The BMW i8 Concept's axles are designed to deliver optimum handling properties, in keeping wîth the car's sporting profile. The multi-link front axle provides the ideal geometric platform for an extremely flat and aerodynamically efficient silhouette. The front axle construction is also designed explicitly to handle the twin demands of the §teering and drive system. It eliminates any drive forces which may otherwise affect the §teering, ensuring optimum handling in every situation.
In the CFRP Life module passengers sit low down and enclosed – in classical sports car style – between the motor and engine. Between them runs the energy tunnel that intersects the interior. Swivelling doors fixed to the A-pillars provide large openings that allow access to both front and rear seats. Four seats make the BMW i8 Concept a practical everyday vehicle that brings together the full array of positive BMW attributes.Intelligent lightweight design.
Systematic lightweight design is a particularly important element of electrically-powered vehicles. An electric drive system (incl. battery) tips the scales at up to 200 kg heavier than a comparable combustion engine and full tank of fuel. (concept carz) And high vehicle weight is a major factor – alongside battery capacity –in restricting how far an electric car can travel on a single charge. As well as increasing such a vehicle's range, lower vehicle weight is also a ticket to noticeably improved performance. After all, a lightweight vehicle accelerates faster, is more agile through corners and brakes to a standstill more quickly. Lightweight design therefore paves the way for greater driving pleasure, agility and safety. In addition, lower accelerated mass means that energy-absorbing crash structures can be scaled back – and that, in turn, saves weight. The aim of the development engineers was therefore to achieve the electrification/hybridisation of the vehicles without adding weight. Alongside the innovative LifeDrive architecture, other aspects central to the BMW Group's success in cancelling out the extra weight of the electric components were systematic lightweight design and the innovative use of materials.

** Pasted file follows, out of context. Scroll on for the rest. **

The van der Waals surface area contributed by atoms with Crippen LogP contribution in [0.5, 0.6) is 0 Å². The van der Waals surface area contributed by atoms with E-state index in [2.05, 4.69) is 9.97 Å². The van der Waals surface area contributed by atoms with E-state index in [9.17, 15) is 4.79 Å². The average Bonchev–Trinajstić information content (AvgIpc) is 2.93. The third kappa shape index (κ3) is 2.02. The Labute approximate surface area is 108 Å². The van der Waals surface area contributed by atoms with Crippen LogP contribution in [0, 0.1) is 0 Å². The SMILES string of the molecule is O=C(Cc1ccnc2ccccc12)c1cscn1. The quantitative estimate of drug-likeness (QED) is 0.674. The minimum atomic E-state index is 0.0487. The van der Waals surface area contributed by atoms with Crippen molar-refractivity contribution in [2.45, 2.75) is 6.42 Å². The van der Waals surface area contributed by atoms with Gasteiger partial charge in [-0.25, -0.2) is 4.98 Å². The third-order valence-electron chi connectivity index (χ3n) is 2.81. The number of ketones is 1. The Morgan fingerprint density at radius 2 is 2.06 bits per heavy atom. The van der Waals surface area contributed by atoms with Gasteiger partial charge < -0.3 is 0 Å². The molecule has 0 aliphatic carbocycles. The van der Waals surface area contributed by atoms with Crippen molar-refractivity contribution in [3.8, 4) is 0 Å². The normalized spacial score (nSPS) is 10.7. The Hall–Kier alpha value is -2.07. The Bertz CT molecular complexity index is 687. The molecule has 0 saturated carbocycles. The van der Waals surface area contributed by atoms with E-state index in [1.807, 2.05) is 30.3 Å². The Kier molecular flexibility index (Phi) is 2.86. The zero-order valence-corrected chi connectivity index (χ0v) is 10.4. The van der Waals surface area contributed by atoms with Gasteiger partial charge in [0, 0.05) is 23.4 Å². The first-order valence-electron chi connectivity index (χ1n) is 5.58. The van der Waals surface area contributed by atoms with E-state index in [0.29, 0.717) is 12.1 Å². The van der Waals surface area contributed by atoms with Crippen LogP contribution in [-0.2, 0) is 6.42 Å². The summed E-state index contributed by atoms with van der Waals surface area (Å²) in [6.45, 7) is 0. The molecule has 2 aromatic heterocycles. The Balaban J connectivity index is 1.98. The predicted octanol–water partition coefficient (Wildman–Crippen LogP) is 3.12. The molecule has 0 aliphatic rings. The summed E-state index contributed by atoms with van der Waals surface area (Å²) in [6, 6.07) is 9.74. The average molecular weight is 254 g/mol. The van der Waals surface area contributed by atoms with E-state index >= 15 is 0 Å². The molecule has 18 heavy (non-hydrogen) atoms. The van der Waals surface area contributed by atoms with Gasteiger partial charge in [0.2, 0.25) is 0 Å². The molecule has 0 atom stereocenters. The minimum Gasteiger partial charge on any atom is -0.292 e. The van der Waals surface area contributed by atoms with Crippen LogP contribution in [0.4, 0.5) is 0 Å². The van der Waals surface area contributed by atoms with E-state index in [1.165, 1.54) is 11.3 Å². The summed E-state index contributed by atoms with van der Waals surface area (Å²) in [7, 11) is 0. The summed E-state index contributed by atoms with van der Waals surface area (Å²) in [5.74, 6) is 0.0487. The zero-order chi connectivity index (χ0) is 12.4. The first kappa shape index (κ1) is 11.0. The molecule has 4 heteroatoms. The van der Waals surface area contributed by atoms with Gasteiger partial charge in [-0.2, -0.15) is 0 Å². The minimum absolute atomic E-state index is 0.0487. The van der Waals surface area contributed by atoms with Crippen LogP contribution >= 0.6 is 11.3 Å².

'The LifeDrive concept avoids the additional weight involved in making the necessary modifications to conversion concepts. At the same time, in both vehicles we've been able to cancel out all of the extra kilos added by the electric motor(s) through the innovative use of materials and intelligent lightweight design.' (Bernhard Dressler, Responsible for bodywork and equipment at project i)
The various components within a vehicle's structure have to deal wîth an extremely wide range of demands, which can only be addressed to full effect by a variety of construction methods. For each component, the BMW Group engineers therefore select the material to fit its usage profile and the demands placed on it, so that battery weight is no longer an issue. In order to meet the engineers' ambitious aims, every component has been rigorously developed, examined and, if necessary, modified to optimise its functional effectiveness and minimise weight. Designing the components specifically for their particular purpose ensures the vehicles work as well and weigh as little as possible. CFRP plays a major role in reducing weight. The extensive use of this material – e.g. in the Life module of the BMW i3 Concept and BMW i8 Concept – is unprecedented in volume vehicle production. CFRP is at least as strong as steel, but roughly 50 per cent lighter. By comparison, aluminium would save 'only' 30 per cent in weight over steel. All of which makes CFRP the lightest material available for vehicle body construction which does not compromise safety.
As well as 'conventional' CFRP components made from resinated carbon fibre weave, in some areas the BMW i8 Concept also contains specially woven CFRP structures known as 'braided profiles'. Here, CFRP preforms are woven like a sock over a mould. This allows much greater design freedom, and fewer joints are required. Flush-fitting connections also make the profiles extremely strong. The braided profiles are therefore used in areas – such as the door sills, doors and A-pillars – in which greater strength is required, not least in the event of a collision. The special manufacturing process involved makes it extremely easy to optimise wall thickness (by adjusting the diameter of the mould). Much more complex forms can also be achieved without bonding or the use of connecting pieces and, most importantly, produce far fewer waste cuttings. Lower material usage also reduces the energy requirement.Source - BMW